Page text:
Financial Services | Survive & Thrive in a Complex Regulatory Landscape

5 Min Read

Financial institutions are under mounting pressure to improve their credibility when it comes to regulatory compliance and governance issues.

Thanks to the COVID-19 pandemic, and numerous factors preceding it, the finance sector continues to face evolving regulatory challenges during 2021 and beyond. As the rest of the world settles into the new normal, financial institutions need to rethink their compliance strategies to overcome new and emerging regulatory challenges to enjoy a redefined version of success. 

While the worst of the pandemic might be behind us, its after-effects linger on. Financial services were forced to rely on untested strategies to continue their services including work from home arrangements, health & safety initiatives and the extensive adoption of digital technology. The woes of financial institutions were further compounded and faced significant changes, with regulators tightening already stringent regulatory requirements to ensure resiliency, the integrity of information, and the safety of customers. 

According to a American Banker, financial institutions experienced an 18% jump in the cost of complying with anti-financial crime rules in 2020 and compliance costs have risen $33 billion from 2019, totaling $213.9 billion  last year. The LexisNexis Risk Solutions annual True Cost of Financial Crime Compliance Study released in June concours with these findings. Firms in the US alone spent $8.8 billion more on compliance costs in 2020 than in 2019.  

The UK has been experiencing a decade of global regulatory reforms sparked by misconduct issues and the financial crisis. Meanwhile in the US, regulatory, legal, and compliance teams are being asked to do more with less all the while trying to understand and implement new technologies to support them to meet these requirements. 

Regulators have identified a breakdown in governance and controls as one of the root causes when trouble arises in the finance industry. So where are the fault lines when it comes to compliance beyond 2021 in the sector?

Rapidly Changing Regulations

Regulators around the world have responded first to the global financial crisis and then the recent pandemic by introducing more stringent regulations to protect consumers. Financial services are trying to keep pace with rapid regulatory change, while simultaneously trying to deliver value for customers and reduce operating costs. A recent PwC study of CEOs revealed that the rising cost of compliance is a concern for almost half of the CEOs surveyed. 40% of business leaders expressed concern, that with rules and regulations subject to such regular and rapid change, and compliance measured at wide intervals, their organisations inevitably face the risk of falling out of compliance at some point.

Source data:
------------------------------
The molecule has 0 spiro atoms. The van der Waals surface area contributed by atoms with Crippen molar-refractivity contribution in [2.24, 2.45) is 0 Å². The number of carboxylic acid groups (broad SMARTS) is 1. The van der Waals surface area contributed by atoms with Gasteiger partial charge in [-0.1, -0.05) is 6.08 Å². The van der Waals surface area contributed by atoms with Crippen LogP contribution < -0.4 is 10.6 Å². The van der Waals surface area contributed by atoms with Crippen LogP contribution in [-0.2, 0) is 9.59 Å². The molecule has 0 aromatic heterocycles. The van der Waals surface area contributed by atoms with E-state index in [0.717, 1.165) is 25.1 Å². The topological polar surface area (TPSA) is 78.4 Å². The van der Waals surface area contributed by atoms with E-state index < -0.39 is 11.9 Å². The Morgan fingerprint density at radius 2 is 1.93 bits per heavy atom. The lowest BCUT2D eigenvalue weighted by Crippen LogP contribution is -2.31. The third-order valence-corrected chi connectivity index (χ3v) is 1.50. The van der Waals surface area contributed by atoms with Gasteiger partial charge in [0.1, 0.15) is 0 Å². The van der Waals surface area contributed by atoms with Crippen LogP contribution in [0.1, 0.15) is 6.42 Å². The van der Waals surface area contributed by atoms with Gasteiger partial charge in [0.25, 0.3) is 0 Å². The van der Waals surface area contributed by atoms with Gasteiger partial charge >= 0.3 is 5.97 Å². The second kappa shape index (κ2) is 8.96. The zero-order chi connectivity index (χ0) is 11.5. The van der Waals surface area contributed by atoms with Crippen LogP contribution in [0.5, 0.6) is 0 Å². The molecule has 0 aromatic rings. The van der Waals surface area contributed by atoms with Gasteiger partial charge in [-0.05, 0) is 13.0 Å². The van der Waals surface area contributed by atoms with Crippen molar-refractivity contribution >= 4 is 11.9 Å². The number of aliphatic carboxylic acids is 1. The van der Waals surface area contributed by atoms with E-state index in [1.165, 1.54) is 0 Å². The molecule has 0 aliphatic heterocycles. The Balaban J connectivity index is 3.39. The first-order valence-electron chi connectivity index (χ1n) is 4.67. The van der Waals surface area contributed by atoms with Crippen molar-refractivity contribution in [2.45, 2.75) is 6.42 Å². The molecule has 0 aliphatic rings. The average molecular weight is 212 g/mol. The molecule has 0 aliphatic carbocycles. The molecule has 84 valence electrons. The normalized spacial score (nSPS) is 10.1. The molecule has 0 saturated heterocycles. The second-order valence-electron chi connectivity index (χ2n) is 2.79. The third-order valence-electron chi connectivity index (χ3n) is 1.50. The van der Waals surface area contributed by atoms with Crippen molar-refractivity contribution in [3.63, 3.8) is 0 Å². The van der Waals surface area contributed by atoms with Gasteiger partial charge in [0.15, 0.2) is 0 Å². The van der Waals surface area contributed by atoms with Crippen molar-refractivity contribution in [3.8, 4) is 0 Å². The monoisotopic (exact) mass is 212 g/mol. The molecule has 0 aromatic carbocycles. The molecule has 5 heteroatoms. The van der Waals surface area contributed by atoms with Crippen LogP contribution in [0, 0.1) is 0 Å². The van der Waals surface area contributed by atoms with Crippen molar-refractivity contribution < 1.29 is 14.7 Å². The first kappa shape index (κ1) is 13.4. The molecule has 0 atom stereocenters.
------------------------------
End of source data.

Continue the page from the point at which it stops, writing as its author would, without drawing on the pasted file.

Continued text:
The Ever-Increasing Cost of Compliance

When new regulations are introduced, financial institutions face the unenviable task of having to overhaul their compliance processes to accommodate the changing regulatory requirements. As a result, these organisations incur an ever-increasing cost of compliance.  

The average cost of compliance, according to a study by Globalscape and Ponemon Institute, stands at $5.47 million compared to an average of $14.82 million for non-compliance. With an average difference of $9.35 million annually it is clear to see that compliance is worth the investment. 

In the new normal, competitive advantage will go to those that can allocate capital in a way that recognises correlations and potential synergies; and ensures every dollar or pound spent enhances regulatory compliance capabilities and customer experience simultaneously.  

Heftier Penalties